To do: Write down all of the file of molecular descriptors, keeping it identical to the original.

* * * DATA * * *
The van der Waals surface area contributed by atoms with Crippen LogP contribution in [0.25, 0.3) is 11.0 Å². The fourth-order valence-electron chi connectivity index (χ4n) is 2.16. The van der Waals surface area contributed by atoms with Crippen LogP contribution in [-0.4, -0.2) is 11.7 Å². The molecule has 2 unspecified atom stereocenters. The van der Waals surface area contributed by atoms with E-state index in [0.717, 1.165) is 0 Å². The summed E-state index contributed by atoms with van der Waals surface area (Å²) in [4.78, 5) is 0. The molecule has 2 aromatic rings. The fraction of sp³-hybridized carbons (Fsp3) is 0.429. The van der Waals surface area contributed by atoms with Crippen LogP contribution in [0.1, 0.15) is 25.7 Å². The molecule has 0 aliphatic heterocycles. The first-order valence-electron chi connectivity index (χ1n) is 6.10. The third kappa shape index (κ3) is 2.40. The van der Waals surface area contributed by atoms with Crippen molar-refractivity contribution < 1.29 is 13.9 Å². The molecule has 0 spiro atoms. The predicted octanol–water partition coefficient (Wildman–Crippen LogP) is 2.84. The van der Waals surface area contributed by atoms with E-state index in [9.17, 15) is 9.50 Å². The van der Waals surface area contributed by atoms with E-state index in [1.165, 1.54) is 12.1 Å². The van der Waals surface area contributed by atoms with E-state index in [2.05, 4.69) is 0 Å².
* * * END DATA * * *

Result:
The van der Waals surface area contributed by atoms with Crippen LogP contribution in [0.25, 0.3) is 11.0 Å². The fourth-order valence-electron chi connectivity index (χ4n) is 2.16. The van der Waals surface area contributed by atoms with Crippen LogP contribution in [-0.4, -0.2) is 11.7 Å². The molecule has 2 unspecified atom stereocenters. The van der Waals surface area contributed by atoms with E-state index in [0.717, 1.165) is 0 Å². The summed E-state index contributed by atoms with van der Waals surface area (Å²) in [4.78, 5) is 0. The molecule has 2 aromatic rings. The fraction of sp³-hybridized carbons (Fsp3) is 0.429. The van der Waals surface area contributed by atoms with Crippen LogP contribution in [0.1, 0.15) is 25.7 Å². The molecule has 0 aliphatic heterocycles. The first-order valence-electron chi connectivity index (χ1n) is 6.10. The third kappa shape index (κ3) is 2.40. The van der Waals surface area contributed by atoms with Crippen molar-refractivity contribution < 1.29 is 13.9 Å². The molecule has 0 spiro atoms. The predicted octanol–water partition coefficient (Wildman–Crippen LogP) is 2.84. The van der Waals surface area contributed by atoms with E-state index in [9.17, 15) is 9.50 Å². The van der Waals surface area contributed by atoms with E-state index in [1.165, 1.54) is 12.1 Å². The van der Waals surface area contributed by atoms with E-state index in [2.05, 4.69) is 0 Å².